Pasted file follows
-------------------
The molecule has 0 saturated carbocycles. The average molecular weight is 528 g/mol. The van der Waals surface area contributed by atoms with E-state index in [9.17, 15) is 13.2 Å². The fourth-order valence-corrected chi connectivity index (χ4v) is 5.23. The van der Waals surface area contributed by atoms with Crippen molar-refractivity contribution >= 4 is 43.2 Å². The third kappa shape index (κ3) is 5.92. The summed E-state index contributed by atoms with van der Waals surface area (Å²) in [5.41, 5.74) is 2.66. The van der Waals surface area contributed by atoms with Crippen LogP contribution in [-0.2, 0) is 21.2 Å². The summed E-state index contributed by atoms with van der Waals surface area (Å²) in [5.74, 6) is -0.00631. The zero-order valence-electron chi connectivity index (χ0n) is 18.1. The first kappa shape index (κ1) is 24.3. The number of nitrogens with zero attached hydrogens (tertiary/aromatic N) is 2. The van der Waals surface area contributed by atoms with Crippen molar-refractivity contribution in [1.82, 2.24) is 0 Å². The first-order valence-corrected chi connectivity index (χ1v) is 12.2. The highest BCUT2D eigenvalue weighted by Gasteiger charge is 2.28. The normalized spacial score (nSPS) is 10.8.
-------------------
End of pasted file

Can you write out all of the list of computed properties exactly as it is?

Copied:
The molecule has 0 saturated carbocycles. The average molecular weight is 528 g/mol. The van der Waals surface area contributed by atoms with E-state index in [9.17, 15) is 13.2 Å². The fourth-order valence-corrected chi connectivity index (χ4v) is 5.23. The van der Waals surface area contributed by atoms with Crippen molar-refractivity contribution >= 4 is 43.2 Å². The third kappa shape index (κ3) is 5.92. The summed E-state index contributed by atoms with van der Waals surface area (Å²) in [5.41, 5.74) is 2.66. The van der Waals surface area contributed by atoms with Crippen LogP contribution in [-0.2, 0) is 21.2 Å². The summed E-state index contributed by atoms with van der Waals surface area (Å²) in [5.74, 6) is -0.00631. The zero-order valence-electron chi connectivity index (χ0n) is 18.1. The first kappa shape index (κ1) is 24.3. The number of nitrogens with zero attached hydrogens (tertiary/aromatic N) is 2. The van der Waals surface area contributed by atoms with Crippen molar-refractivity contribution in [1.82, 2.24) is 0 Å². The first-order valence-corrected chi connectivity index (χ1v) is 12.2. The highest BCUT2D eigenvalue weighted by Gasteiger charge is 2.28. The normalized spacial score (nSPS) is 10.8.